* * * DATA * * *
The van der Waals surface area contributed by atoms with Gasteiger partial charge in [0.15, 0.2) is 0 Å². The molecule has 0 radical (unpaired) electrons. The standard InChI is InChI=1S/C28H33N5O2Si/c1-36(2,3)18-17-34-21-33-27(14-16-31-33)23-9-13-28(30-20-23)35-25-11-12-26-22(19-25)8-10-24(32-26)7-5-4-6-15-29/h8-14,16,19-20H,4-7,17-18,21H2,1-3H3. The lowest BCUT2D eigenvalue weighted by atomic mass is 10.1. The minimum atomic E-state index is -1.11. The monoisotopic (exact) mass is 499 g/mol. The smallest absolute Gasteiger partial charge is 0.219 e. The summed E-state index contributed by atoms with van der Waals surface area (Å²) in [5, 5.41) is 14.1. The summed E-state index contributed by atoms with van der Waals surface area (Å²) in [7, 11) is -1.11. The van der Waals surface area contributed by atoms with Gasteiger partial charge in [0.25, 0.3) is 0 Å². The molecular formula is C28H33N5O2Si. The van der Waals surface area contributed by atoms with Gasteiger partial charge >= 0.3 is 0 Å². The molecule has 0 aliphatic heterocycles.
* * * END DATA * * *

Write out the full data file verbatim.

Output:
The van der Waals surface area contributed by atoms with Gasteiger partial charge in [0.15, 0.2) is 0 Å². The molecule has 0 radical (unpaired) electrons. The standard InChI is InChI=1S/C28H33N5O2Si/c1-36(2,3)18-17-34-21-33-27(14-16-31-33)23-9-13-28(30-20-23)35-25-11-12-26-22(19-25)8-10-24(32-26)7-5-4-6-15-29/h8-14,16,19-20H,4-7,17-18,21H2,1-3H3. The lowest BCUT2D eigenvalue weighted by atomic mass is 10.1. The minimum atomic E-state index is -1.11. The monoisotopic (exact) mass is 499 g/mol. The smallest absolute Gasteiger partial charge is 0.219 e. The summed E-state index contributed by atoms with van der Waals surface area (Å²) in [5, 5.41) is 14.1. The summed E-state index contributed by atoms with van der Waals surface area (Å²) in [7, 11) is -1.11. The van der Waals surface area contributed by atoms with Gasteiger partial charge in [0.25, 0.3) is 0 Å². The molecular formula is C28H33N5O2Si. The van der Waals surface area contributed by atoms with Gasteiger partial charge >= 0.3 is 0 Å². The molecule has 0 aliphatic heterocycles.